At an afternoon press conference across the street from MWC 2013's enormous venue, ASUS has just wrapped a (hilarious) press conference that saw the introduction of two new devices (or three?) – the Padfone Infinity and the Fonepad. Before we dive in for hands-on, let's take a quick look at the specs and pricing for the devices.
Jonney Shih with the Padfone Infinity
The Padfone Infinity is the tablet/phone combination we were expecting from ASUS today.
Yesterday, Google did what Google does best: announce a first version of something that is completely ridiculous, very few people care about, most folks mocked, and that will ultimately end up forgotten in the annals of internet history. No offense, Goog. Some later products are spectacular, but let's be real. Very rarely does Google get it right on the first try.
However, the Chromebook Pixel is still a huge deal and the savvy analyst should take notice, because things just changed in a big way.
In October of 2012, the Library of Congress elected not to renew DMCA exemptions that explicitly allow end users to unlock their cell phones at will, thus ending a six year tradition. This has made a lot of people very angry and has been widely regarded as a bad move. The quest to do something about it began almost immediately. And by "almost immediately" I mean "nearly three months later and at almost the very last minute."
Still, regardless of when the outrage gained steam, the fact is it did.
While the Nexus 4 may be the LG handset getting everyone's attention, the company does have other market segments to think about. The L SeriesII (so that's what happened to the other letter from the Optimus G) fills that need with a trio of handsets that will debut with the Optimus L7II in Russia next week. The phone comes with a 4.3" 800x480 IPS display, dual-core Qualcomm processor and Jelly Bean 4.1.
January, like most months, had plenty in the way of new apps and games. We've already published our list of the top five games from last month, so it only seems right that we follow up with the month's best apps.
From backup utilities to social/RPG/motivational fitness apps, January 2013 had something for everyone. In the interest of saving our readers time, energy, and perhaps some money, we've rounded up the six very best apps every Android user should know about from the past month.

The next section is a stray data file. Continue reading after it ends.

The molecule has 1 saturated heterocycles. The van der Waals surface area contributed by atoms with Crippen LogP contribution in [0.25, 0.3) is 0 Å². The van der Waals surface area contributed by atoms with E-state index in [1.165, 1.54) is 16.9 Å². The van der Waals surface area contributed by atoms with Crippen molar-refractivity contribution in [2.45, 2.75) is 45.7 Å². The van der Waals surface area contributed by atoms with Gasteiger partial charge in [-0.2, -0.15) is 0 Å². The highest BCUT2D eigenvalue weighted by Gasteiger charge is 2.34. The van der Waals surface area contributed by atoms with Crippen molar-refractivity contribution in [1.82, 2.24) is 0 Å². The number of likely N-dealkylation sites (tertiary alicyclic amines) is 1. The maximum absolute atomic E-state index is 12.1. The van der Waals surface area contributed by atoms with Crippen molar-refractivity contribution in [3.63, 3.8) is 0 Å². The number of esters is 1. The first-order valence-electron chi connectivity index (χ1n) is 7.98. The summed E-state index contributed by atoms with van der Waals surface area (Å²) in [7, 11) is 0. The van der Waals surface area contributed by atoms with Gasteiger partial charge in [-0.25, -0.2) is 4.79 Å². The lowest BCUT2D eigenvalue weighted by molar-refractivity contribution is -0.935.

The rumors continue to fly about the HTC M7, which we expect will be announced before too long. The latest tidbit comes from the usually-reliable @evleaks. According to the ever-mysterious entity, the company's newest flagship will simply be called 'HTC One.' Nice and clean, just the way we like it.
Blockbuster, the former golden child of movie rentals, is feeling left out lately. No one is paying attention to its online offerings, no doubt partially because it's been broken into a thousand pieces. However, today the company launched a new, central service for renting movies online with just one app for all devices: Blockbuster On Demand.
When we say "rent", we do mean that. There is no subscription option that we see yet, and every movie costs a few bucks to check out for a 24-hour period.
Au's Infobar phone line has been around since 2001, always featuring plenty of color and hoping to bring innovative ideas to the smartphone world through eye-popping, unique design. Bringing another stylized entry to the lineup, Au has posted a brief dossier on the new Infobar A02, designed by Naoto Fukasawa and manufactured by HTC.
One of the device's main claims to fame is its apparent use of HTC's ImageSense chip, allowing for smooth burst capture.
Innovation is great. You know what it does? It solves problems. Not problems like 'What is beauty?' because that would fall within the purview of your conundrums of philosophy. Innovation solves practical problems. For instance, "How am I going to stop this big mean 5" 1080p display from tearing my battery and hand a structurally superfluous new behind?" The answer, according to HTC? Use a mini phone.
Let's give HTC at least one paragraph of fairness: the secondary mini-phone doesn't sound like the worst idea once you hear what it can do.
At this point, you've probably heard that starting tomorrow, it will become illegal to unlock your smartphone to use it on another carrier. You certainly should have heard so since the decision was made three months ago. That being said, there are still quite a few questions that folks want to have answered. Chief among them, 'How does this affect me?' Well, I'm glad you asked, dear reader.
For a bit of context, first, let's take a look at exactly what has changed.